Home-made, recycled baby bunting

Some of the second-hand children's clothing bought from the Salvo's for the bunting
Pinning the paper triangle template onto the washed fabrics and cutting out the shapes.  A very interested Jolly cat comes to investigate the crafty activity   
All the fabric triangles pinned face-to-face ready for sewing.  Jolly cat 'helps' by pressing the triangle pieces so they are nice and flat!  
After sewing the sides together the fabric triangles are turned inside out - so the front of the fabric is now on the outside   
The fabric triangles are stitched to the tape mixing up the colours and patterns 
And here is the finished bunting suspended from each corner of the ceiling - very cute!  

I've also made a few toys recycled from gloves and socks below (the monkeys rather fabulous jumper is an old pair of my thermal leggins!!)  I used the book Sock and Glove - Creating Charming Soft Friends from Cast-off Socks and Gloves by the very clever Miyako Kanamori.  There is a link here with some images of people who've made much better toys than me!   
Well, things are getting ever closer here in preparation for the baby!  So, I've been busy making a few things for the baby's room.  I recently made some bunting recycled from second-hand children's clothes, some old pyjamas of mine, and some offcuts of fabric.  

It's been fun to make the bunting, and I love the mix of all the different coloured and patterned fabrics!  I've used different fabric on each side of the bunting, and as we don't know what 'flavour' baby we're having I wanted to make something suitable for a boy or girl - and using the children's clothing has been perfect to get some cute patterns and colours for either.

The bunting was really very easy to make, and just requires a sewing machine and some time.  You could use any old or second-hand fabrics for different looks - vintage fabrics and teatowels would be cute, or un-used clothing and bedding for example.

Here's what I did:

1. Firstly I washed all the second-hand clothing (and pressed any particularly wrinkly fabrics so they were nice and flat), and made myself a paper triangle template.  Because I decided to have different fabric on either side, I made sure my triangle was about 1cm larger than I wanted the finished pieces to be, to allow for stitching the pieces together.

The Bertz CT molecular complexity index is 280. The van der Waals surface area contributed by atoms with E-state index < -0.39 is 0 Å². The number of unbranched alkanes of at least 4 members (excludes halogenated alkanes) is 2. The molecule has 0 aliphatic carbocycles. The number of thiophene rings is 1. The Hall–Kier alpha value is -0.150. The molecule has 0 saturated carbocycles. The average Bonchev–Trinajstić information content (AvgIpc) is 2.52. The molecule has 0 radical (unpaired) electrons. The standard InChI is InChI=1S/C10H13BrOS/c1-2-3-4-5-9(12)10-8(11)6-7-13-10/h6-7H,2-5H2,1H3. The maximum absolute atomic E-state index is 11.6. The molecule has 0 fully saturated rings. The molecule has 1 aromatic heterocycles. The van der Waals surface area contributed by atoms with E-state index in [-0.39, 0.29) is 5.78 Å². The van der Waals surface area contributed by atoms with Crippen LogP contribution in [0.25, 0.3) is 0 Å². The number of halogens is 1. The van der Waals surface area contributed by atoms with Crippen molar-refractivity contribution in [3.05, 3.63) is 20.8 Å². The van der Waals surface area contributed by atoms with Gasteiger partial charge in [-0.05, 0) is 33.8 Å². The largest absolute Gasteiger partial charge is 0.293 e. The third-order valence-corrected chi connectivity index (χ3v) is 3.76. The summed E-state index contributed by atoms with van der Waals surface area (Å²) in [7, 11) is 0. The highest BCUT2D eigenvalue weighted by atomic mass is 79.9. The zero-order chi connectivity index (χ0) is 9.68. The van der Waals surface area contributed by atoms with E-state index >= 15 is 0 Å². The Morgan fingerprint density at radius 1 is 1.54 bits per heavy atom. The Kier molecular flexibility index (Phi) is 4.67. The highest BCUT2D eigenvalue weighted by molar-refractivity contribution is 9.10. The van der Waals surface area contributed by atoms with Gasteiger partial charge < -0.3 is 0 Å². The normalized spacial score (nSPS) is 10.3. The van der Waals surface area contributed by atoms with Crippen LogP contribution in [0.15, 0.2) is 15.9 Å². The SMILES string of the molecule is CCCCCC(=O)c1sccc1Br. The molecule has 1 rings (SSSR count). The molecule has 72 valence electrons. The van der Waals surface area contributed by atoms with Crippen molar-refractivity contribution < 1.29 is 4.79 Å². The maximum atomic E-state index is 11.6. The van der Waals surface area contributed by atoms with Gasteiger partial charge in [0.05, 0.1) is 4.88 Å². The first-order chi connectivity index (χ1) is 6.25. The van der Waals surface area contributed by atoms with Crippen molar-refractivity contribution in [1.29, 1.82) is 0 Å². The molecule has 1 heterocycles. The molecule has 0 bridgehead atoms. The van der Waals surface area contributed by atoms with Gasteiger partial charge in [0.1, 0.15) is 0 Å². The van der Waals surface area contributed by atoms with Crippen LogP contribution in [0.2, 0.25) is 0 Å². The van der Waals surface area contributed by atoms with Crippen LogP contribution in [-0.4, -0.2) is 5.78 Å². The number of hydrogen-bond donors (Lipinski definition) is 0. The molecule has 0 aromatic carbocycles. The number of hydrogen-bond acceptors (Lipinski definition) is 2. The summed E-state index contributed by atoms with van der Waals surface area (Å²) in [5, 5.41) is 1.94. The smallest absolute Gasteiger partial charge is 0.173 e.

2. Then, I pinned my paper triangle template onto the different fabrics and carefully cut out the triangle shapes.  I made sure I had lots of triangular pieces of fabric in different colours and patterns - including some plain colours.

3. When the triangular fabric shapes were cut I pressed them to make sure they were all nice and flat, and then started to pair them up, making sure there were different colours and patterns on each side.

4. I then pinned each pair of fabric triangles face-to-face (i.e. so the front of each piece of fabric faces each other) and using the sewing machine stitched along the two sides of the triangles only - leaving the top unstitched and open.  The stitched pieces are then turned inside out - so the front of the fabric is now on the outside.

5. When all the triangles have been stitched and turned inside out, press them again so they form nice flat and neat little triangles!

6. Organise the tape you want to hang the triangles from, I went for a natural coloured twill tape - but there are lots of different coloured and patterned tapes depending on the theme of your bunting.  I made sure the tape was quite wide (about 2cm) and thick enough to support the weight of all the fabric pieces.  Measure the length you need the tape to be depending on your room size (or wherever it's to be hung) and make sure you include extra to allow the bunting to drape. 

7. Then pin each triangle onto the tape, making sure you get a mix of different colours and patterns dispersed along the tape length.  To do this I placed the top (open) part of the triangle halfway up the width of the tape and then folded the tape over, this way you should have an even amount of tape on either side of the fabric triangle (about 1cm each side) and when pinned the triangle should be firmly attached to the tape.  I also left about 10cm of tape at each end free of triangles to allow for hanging.

8. All you need to do now is to stitch the tape to the triangles using the sewing machine.  Et Voila!  Your own bunting is completed!           


  1. I just love the photo of jolly cat sitting on the triangles... cats are just too funny sometimes!!! Such a great use of second hand clothes.. looks fabulous :)

  2. Best wishes for your new arrival Lucy!

  3. I just discovered your blog today through Collecting Feathers, and its lovely.
    Your handmade bunting is beautiful, and such cute recycled fabrics. x